It should not be surprising that police violence is often directed at populations who are viewed as a threat to order. That which we usually think of as “out of control” policing looks very different if we consider the role an “in control” police force plays in a capitalist society.
From this perspective, protest policing needs to be seen as a pacification project in which the suppression of a specific protest is not the sole objective. GMP’s response is clearly meant to ensure that IGas gets its shipment of trucks on a daily basis, and that the exploratory drilling at Barton Moss continues. But such brazen police violence in the face of media attention (social media or otherwise) sends a clear signal to those on the peripheries of the opposition – in the local community in Salford or those concerned about fracking around the country – that any protest against the operation of fracking is both illegitimate and dangerous.
In the words of one of the protesters, the “violence, brutality, bullying and general intimidation” used by GMP have “created a climate of fear such that the British people feel unsafe to come forth and air their views”. Police violence, helped by its framing in a largely sympathetic media, enforces the compliance of protest movements and fuels the public’s fear of protesters.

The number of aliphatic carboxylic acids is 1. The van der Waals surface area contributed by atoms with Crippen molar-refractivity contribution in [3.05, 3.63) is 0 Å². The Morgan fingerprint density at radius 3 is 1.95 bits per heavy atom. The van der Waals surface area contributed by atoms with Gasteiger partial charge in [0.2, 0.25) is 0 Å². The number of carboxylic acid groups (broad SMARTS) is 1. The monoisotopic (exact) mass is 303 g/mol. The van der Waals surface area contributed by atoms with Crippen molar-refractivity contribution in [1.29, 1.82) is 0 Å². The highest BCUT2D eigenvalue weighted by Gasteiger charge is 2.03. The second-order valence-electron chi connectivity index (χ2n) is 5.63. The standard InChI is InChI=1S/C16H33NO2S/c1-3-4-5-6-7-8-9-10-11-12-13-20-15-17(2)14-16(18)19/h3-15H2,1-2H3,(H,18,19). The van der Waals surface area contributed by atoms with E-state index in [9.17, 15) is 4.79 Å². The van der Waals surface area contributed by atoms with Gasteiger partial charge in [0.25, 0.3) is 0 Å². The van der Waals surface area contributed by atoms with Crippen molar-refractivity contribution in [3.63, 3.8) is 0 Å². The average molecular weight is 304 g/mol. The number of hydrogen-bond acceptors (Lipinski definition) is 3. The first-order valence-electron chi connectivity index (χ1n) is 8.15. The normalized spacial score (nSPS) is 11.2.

In confronting the exploitation of natural resources (and highlighting the dangers involved therein) through direct action, fracking protesters are stepping outside of the incredibly narrow official understanding of legitimate “peaceful” (read: non-disruptive) protest and disrupting the wider social order, in which capitalism, sustained through a dependence on fossil fuels, is sealed off from any real alternatives.
The camp itself at Barton Moss is a clear sign of “disorder”, symbolising an opposition to state-corporate collusion in the economic exploitation of the natural environment.
Broadly speaking, most representations of police violence reduce it to the work of “bad apples”, acknowledging only that individual officers may have over-stepped the mark. The institutional and systemic violence that is, and has always been, at the core of the police project remains obscured.
Anti-fracking protests are an attempt to confront what Rob Nixon calls the slow violence of environmental damage; this attempt is in turn being countered by the violence of the state. We need to confront police violence with a broader critical approach to understanding both the destructive and productive effects of the structural and systematic violence through which the current social order is secured.
Protests that challenge the current social order and try to disrupt it will always be dealt with in this violent way. Calls for police restraint, or for accountability through official channels, will continue to fall on deaf ears. As David Cameron has said, “We’re going all out for shale.”
A conference in Liverpool on May 16 – How Violent is Britain?– will examine this issue in detail. This is part of a series of articles on this theme on The Conversation.